1. AVL is quite well known for its sophisticated line of looms. I didn’t know there was a college there, but I know a daughter’s friend went to boarding school in Chico. Thanks for stopping by.

  4. This is fascinating!! Thanks for sharing. Looking forward to reading more.

  5. Oh my is what I thought instantly too. Gorgeous colors and beautiful art. Creative gifts are treasures, to me at times lifesavers. Thank you for sharing this inspiration with us.

    1. My pleasure, and I am happy you stopped by to enjoy.

  6. Oh my!!!…this is amazing…and so are you!…I cannot imagine how much work and talent, and patience it takes to make one of your beautiful creations!….So incredible!!! Thanks for showing us your studio!!! So very impressive!!

  7. I am in awe of your skills. Applause to the weaver. 🙂

  8. After seeing some of your beautiful work, it is nice to see where it is produced. Hope your healing is going well.

    1. Thanks, Karen. I’m making good progress but getting a little restless.

  9. I know I keep repeating myself by using the word fascinating, but this is simply fascinating to me Linda! I can’t begin to figure out how you do the thread pattern, but at least with a computer to help it’s a little less mind blowing. You must have a huge studio to house your loom, and don’t you miss it when you’re living in Maine half the year? I love the rainbow of threads on the wall and can’t wait to see some of your finished pieces. Please tell us how/where you sell or market them. P.S. I went to college at CSU Chico! Wonderful beautiful town!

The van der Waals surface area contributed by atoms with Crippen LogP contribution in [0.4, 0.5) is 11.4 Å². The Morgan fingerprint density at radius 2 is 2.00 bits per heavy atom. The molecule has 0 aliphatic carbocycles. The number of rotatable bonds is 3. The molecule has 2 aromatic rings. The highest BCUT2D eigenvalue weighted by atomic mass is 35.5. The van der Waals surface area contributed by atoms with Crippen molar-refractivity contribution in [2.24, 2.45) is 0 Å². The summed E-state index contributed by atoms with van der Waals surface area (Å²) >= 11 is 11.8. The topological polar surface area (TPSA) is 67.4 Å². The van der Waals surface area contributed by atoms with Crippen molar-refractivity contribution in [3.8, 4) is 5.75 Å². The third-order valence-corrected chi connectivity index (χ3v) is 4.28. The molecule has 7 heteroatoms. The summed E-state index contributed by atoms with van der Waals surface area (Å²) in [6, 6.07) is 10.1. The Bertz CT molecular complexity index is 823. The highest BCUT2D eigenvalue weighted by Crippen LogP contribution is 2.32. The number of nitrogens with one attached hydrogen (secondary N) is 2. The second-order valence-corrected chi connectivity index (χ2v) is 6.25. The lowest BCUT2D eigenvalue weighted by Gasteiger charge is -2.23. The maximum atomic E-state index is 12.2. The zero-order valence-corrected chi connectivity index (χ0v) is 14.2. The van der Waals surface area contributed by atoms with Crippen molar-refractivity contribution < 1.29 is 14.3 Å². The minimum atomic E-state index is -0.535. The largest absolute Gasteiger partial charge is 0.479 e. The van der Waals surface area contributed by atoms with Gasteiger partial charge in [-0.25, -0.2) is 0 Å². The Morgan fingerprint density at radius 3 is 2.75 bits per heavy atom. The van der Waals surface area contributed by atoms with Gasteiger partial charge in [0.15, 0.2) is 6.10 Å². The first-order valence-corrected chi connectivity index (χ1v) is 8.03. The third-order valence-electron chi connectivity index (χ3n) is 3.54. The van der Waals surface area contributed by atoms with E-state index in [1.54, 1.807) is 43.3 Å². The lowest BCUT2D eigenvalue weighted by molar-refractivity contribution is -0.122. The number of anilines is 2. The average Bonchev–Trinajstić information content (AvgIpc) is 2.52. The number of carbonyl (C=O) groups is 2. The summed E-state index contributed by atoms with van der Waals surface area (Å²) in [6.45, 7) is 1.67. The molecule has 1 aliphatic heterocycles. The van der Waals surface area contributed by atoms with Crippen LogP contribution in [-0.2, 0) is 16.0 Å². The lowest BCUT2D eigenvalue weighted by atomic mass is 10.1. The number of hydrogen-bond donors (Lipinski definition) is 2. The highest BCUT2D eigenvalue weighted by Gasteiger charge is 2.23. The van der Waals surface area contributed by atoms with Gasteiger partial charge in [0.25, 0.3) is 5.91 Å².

10. Nice to see you are keeping the art of weaving alive! Mostly you see weaving samples in a museum!

  11. Very fascinating! Thanks for sharing.

  12. Wow…just wow! You have my head spinning. How very nice that you can make that work and create such lovely things.

  13. This is really impressive, Linda. You must make some wonderful fabrics.

  14. This process is amazing and I am the recipient of one of your masterpieces!!! ❤❤

  15. Incredible detail work through the process. Thank you so much for sharing with us! 🙂

  16. That is some workshop you have there Linda!

    Sent from my iPhone


  17. Linda, I am in awe of your talent and so impressed.
    Of course, we’ll come back to learn more.

    1. How I love and appreciate having you here.

  18. Linda, this is beautiful! My husband, who is in the textile and apparel field, when I showed it to him, said, “that’s cool!”

    1. Thank you. I’ve made lots of material for garments, all one of a kind.

  19. Linda, I knew this was intense work which makes the weavings even more beautiful. Love your studio!

  20. Wow, that’s amazing! And you have a beautiful studio, Linda!! It’s fascinating to see how you use a computer with your work. Getting this from you in Houston just now was a bit surreal, though, since I’ve spent the last 3 hours on tenterhooks, watching news from Houston and messaging with daughter-in-law in her lab at Baylor as my son was in lockdown in the CCU with patients at Ben Taub Hospital because of a reported shooter… Think I’ll go get lost in my own fabric work right now!

    1. I just turned on the news to learn what is happening. Thanks for cluing me in.

  21. This definitely look s like a lot of work! I can understand your threading relief – and the choice words when something’s amiss. That’s the frustrating thing about hand crafts – getting all the details just right. When sewing machines break down, it’s frustrating because you have to stop the entire process and wait for repair or resolve it yourself. Your loom is a beautiful contraption. It’s amazing to see the intricacy of it all. Thanks so much for sharing it. I think we all have a new appreciation for weaving!